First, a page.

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Oswaldo Estrada, holding his notebook, in his office in Dey Hall.

Oswaldo Estrada is interviewing Latino immigrants in North Carolina about their experience for a collection of stories. (photo by Donn Young)

The Institute for the Arts and Humanities’ Faculty Fellowship Program provides semester-long leaves for faculty to pursue research and creative work. In 2019, the institute announced it would award additional fellowships dedicated to faculty projects focusing on race, reckoning and memory.

The first two faculty to receive IAH Race, Memory, and Reckoning Initiative funding are Oswaldo Estrada, professor of romance studies, for a hybrid book of stories about the Latino immigrant experience in North Carolina, and John Sweet, associate professor of history, to explore how the built environment of Chapel Hill was shaped by Jim Crow. The initiative will fund two more fellowships next year and again in 2022-2023.

A hybrid space

In 2019, Oswaldo Estrada was teaching a first-year seminar on immigrants crossing the U.S.-Mexico border when he had a revelation: The stories that Latino students at UNC had shared with him about their immigrant experience were every bit as compelling as the ones he was teaching. It was time to gather these stories, and the stories of other Latino migrants who had made their way to North Carolina.

Notes written across two pages from Oswaldo Estrada's journal, on his desk next to a computer laptop and mouse.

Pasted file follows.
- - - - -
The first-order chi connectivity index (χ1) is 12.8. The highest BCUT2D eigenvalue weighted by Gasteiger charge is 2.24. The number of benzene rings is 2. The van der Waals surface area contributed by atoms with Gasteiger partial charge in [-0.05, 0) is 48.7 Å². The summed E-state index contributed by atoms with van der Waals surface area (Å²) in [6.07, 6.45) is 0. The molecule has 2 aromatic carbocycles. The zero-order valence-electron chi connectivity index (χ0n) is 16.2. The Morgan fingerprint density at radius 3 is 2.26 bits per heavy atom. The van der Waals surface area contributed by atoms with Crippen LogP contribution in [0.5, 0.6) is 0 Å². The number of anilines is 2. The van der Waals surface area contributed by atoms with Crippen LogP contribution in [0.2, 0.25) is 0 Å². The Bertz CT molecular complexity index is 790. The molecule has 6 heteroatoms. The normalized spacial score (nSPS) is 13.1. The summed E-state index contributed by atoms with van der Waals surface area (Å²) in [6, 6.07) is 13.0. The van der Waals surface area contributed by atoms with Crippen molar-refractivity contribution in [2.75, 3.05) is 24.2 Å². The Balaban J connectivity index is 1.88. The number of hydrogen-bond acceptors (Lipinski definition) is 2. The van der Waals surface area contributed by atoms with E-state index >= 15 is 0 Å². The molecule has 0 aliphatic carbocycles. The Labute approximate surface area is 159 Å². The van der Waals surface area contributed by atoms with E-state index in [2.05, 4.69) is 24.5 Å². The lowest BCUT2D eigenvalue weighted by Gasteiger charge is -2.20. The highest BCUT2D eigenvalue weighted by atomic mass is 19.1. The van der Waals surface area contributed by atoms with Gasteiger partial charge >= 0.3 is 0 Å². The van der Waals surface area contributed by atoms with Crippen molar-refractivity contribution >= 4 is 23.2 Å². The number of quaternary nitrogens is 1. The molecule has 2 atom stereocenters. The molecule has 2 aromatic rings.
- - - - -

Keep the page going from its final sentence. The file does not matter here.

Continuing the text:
Estrada’s journal notes for the project. (photo by Donn Young)

Estrada had the perfect background to embark on such a project. Although he was born in the United States and is a U.S. citizen, he spent most of childhood in his native Peru, and Spanish is his first language. His family returned to the States when he was 14, and he has lived like an immigrant ever since, having to learn English and adjusting to American culture.

“When you cross the border, it changes your life deeply. It’s not just a physical change. Mentally and forever, it changes you. There’s a ‘before’ and ‘after’ you come to the United States, and you learn how to inhabit an intermediate zone, a hybrid space where you don’t always feel at home,” he said.

He is working on a book of short stories on Latinos in North Carolina, that he hopes to complete during his research leave under the IAH fellowship this semester. Although the stories are based on real accounts, they have been fictionalized.

“Fiction allows me the liberty to gather from several stories at once,” said Estrada, the author and editor of several books of literary and cultural criticism as well as works of fiction that have received the International Latino Book Award. “It also lets me protect the identities of those who have trusted me with their stories.”

In one of the pieces, “A Sip of Benadryl,” a young woman recounts a story her mother told her of being smuggled into the country as a toddler, and how the experience has shaped her life today. Estrada said the story, based on several conversations with his undergraduate students, captures what it’s like “to always be afraid. Because you see a cop down the road and you don’t have the papers to be here. And it’s not your fault — you came when you were 2 years old.”

In addition to interviewing students, Estrada is gathering stories from others in the community —including Lenoir Hall food staff, area nannies, day laborers and workers at the Carrboro Farmers Market.

North Carolina has the fastest-growing Latino population in the United States; growing by 394% since 2000. They are “the workers who are keeping our economy going, cleaning our office buildings, the day workers. There are so many of them, but we don’t always see them and they remain invisible,” he said.

“We think we are so far removed from the Mexican border. But this is a North Carolina story.”